Why yes, I am overthinking the questions on this little survey. I seem to be thinking more about them than the person who wrote it, anyway. After about eighty questions they start repeating. And I don't mean that they ask a similar question again with different words. That's normal on a survey to test for honesty and attention span. No, the last twenty questions are all repeats of earlier questions, or almost repeats with trivial editorial differences. At the end I didn't hit the DONE key, just abandoned the survey, left wondering if this was some kind of strange phishing attack.
I e-mailed the researcher to ask, but received only a form letter thanking me for my participation. I think that e-mail was triggered by my visiting the link, or starting the survey. I notice that the NTSB question now includes the words "only applies for USA pilots," and the children question now has an option for none, so perhaps she updated the survey but didn't get around to acknowledging me. I also e-mailed the purported supervisor, in case it's a phishing attack using her name.
Here's the survey link, purportedly uniquely tied to my e-mail address, so if you want to put nonsense in and click through to see if I'm more likely an ignorant paranoid bitch ragging on some well-meaning researcher's Master's project or a savvy scam-spotter, go ahead. And if you're a statistician or psychologist and would like a platform for an educational rant on survey methodology, send it here.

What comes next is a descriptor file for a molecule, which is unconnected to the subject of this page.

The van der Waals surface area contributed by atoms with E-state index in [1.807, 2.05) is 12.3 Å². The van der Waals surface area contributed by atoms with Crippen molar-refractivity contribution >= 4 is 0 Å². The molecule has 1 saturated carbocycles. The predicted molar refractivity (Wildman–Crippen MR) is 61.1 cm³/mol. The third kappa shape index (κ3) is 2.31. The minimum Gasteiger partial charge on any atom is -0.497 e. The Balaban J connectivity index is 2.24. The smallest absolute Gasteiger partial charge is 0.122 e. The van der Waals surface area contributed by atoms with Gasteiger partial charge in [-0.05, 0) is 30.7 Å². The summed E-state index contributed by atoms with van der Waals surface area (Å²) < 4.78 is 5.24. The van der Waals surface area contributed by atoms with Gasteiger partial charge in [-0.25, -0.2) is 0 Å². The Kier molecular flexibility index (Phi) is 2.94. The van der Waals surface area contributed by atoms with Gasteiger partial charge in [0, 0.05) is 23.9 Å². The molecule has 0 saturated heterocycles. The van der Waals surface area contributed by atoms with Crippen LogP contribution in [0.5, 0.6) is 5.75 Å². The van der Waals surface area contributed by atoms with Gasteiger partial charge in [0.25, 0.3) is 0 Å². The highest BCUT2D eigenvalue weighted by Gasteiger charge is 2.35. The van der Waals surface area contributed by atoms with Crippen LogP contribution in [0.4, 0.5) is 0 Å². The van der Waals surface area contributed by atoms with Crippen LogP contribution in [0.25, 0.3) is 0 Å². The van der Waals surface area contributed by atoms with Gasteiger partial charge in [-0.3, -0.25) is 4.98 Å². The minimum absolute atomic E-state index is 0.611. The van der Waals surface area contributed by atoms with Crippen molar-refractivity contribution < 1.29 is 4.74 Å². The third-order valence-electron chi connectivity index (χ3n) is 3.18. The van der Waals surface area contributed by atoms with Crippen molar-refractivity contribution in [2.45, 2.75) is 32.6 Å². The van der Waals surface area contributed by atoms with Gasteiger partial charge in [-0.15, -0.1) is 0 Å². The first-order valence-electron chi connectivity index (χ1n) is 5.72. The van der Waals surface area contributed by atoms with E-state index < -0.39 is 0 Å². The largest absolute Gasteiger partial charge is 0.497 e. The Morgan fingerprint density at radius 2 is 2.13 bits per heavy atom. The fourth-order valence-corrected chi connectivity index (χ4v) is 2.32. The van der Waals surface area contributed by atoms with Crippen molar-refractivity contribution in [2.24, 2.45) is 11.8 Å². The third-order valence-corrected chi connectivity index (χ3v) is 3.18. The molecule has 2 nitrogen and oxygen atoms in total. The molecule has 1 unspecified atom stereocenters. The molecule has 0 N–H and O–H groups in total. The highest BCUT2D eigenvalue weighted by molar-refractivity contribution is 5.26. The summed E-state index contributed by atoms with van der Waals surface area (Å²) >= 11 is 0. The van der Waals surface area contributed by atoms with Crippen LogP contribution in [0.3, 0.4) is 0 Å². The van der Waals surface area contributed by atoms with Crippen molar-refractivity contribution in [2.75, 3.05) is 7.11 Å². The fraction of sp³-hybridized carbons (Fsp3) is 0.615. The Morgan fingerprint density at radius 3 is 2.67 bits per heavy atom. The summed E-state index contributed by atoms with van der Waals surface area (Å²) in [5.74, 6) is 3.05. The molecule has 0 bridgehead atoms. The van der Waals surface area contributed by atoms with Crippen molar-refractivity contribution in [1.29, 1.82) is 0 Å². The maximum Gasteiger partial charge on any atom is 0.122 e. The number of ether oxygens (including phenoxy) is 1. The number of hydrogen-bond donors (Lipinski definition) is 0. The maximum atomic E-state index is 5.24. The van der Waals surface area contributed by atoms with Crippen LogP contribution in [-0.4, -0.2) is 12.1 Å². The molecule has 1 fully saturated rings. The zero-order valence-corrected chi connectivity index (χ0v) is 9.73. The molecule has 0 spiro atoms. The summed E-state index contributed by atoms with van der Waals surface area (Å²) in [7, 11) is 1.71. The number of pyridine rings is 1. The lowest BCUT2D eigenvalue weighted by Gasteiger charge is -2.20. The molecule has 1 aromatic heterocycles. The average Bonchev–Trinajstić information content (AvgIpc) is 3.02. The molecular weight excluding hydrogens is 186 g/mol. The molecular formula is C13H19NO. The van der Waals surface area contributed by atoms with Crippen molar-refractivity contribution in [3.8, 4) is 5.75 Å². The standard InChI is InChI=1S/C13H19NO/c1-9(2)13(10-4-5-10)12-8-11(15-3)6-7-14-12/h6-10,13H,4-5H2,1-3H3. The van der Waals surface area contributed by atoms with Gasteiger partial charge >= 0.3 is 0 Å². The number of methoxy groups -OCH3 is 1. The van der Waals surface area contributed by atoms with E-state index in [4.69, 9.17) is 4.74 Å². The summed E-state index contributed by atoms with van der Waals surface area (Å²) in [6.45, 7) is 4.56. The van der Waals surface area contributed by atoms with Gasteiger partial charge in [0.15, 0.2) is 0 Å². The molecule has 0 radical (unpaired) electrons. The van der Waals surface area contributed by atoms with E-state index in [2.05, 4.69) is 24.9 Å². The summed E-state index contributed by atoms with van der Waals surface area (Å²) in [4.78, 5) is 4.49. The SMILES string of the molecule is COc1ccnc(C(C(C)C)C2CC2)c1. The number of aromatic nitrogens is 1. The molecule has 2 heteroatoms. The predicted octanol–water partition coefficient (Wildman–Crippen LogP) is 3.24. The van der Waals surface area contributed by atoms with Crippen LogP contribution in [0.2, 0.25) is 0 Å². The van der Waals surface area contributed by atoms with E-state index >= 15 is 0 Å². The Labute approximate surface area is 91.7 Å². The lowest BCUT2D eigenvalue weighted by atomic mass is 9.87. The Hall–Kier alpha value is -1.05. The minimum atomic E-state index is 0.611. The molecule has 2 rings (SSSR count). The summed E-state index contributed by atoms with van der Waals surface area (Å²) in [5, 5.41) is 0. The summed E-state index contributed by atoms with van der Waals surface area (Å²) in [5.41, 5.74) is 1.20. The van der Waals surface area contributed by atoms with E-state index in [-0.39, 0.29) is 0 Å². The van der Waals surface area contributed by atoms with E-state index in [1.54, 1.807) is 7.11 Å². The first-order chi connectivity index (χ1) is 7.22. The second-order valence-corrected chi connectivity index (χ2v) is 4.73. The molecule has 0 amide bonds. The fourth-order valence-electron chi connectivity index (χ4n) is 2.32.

Meanwhile other things that people have sent here, lately include an article on why there are so few female airline pilots. It omits to mention, as do most such analyses, that the state of the industry reflects not the role of women today, but the role of women fifty to sixty years ago, when today's senior captains were making their career choices. Ten years ago, when today's junior airline FO was making her career choices, it's quite possible her parents told her women weren't allowed to become pilots. That's what I was told ten years ago on the bus, by one of my fellow citizens.
Heck, you want to know what life advice I was give, by a well-meaning relative born in the 20th century?
- Don't compete with a man, but if you have to, let him win.
- Always wear a bra to bed.
- Muscles on a woman are unattractive.
- Only ride your bicycle on the sidewalk.
- Treat frostbite by rubbing snow on it.
Let me tell you, she was not pleased when she saw the big muscles I had from riding my bike up steep hills, on the road, in order to win races, against men. But that's how slow change is. Those ludicrous ideas were held by a person who influenced me growing up.
People are so impatient about change. There are a number of children growing up in my extended family who believe that flying is for girls, and kids making career decisions now have seen female astronauts their whole lives. I don't think there is any great need to see the sexes, races, religions, and sports team fans proportionately distributed in the professions of the world, so long as people have the opportunity to do what they have the capacity to and want to do.